Key element number two is avoid superlatives. Now, if that’s a word you’re not very familiar with, it sounds like a $20 word, it just means when you’ve asked a question that talks about thinking of the most, or the best, or the biggest, or the fastest, or whatever. Sometimes that can really limit people’s reflection when they think of a response to a question.

That is, what was the funniest thing you’ve ever been a part of? Whereas, if you ask something, think of a time when you were really happy, or think of a time when it was a particularly funny episode. In that occasion, they can think of lots of different options, and then feel safe enough about choosing one of them to share with somebody else. So that’s always a safer bet.

Again, when you’re designing any sort of question, provide lots of scope, and that leads me to my third key element. That third key element is honour choice. That is to say that when you’ve asked the question, or you’re inviting people to ask each other those questions, have them understand that we should always honour their choice.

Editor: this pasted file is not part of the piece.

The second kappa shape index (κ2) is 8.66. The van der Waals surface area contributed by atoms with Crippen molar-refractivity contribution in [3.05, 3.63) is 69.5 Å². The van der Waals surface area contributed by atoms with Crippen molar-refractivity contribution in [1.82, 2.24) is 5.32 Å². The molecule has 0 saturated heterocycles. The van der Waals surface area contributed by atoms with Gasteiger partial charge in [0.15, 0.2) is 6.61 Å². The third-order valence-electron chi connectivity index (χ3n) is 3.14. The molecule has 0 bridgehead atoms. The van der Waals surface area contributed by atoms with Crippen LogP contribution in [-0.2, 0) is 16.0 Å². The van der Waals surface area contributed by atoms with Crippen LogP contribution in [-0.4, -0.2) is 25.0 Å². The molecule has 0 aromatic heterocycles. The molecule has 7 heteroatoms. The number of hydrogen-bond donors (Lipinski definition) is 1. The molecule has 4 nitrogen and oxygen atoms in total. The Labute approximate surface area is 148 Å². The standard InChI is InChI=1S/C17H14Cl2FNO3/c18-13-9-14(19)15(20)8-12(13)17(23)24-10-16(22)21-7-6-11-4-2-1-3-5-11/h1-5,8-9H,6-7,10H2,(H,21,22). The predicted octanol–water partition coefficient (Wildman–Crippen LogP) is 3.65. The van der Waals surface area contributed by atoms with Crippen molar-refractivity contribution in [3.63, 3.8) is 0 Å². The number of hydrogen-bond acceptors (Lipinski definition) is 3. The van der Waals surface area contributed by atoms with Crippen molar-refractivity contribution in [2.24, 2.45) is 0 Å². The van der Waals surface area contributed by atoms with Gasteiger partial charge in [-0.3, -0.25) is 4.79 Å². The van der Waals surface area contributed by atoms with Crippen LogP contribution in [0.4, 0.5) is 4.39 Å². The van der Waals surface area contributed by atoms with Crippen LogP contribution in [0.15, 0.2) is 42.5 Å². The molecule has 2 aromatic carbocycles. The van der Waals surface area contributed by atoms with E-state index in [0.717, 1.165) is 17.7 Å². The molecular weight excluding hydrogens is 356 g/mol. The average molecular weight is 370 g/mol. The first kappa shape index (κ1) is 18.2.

And often when I describe these sharing opportunities, I’ll describe it in the context of when I ask the question of my partner, they can respond anyway they choose, which of course means they don’t have to respond at all. They could respond in a creative way, a dramatic way, a funny way, or if they’re not quite sure yet, they might actually ask their partner to go first, thinking that maybe the time runs out and therefore they don’t have to share. Notice that I’ve provided an opportunity for choice here.

So honour choice is one of the most powerful philosophical frameworks that I have developed and applied as an approach to my work over many, many years now. And it applies to the questions that you ask as an icebreaker as well.

My fourth and final key element is allow time for reflection.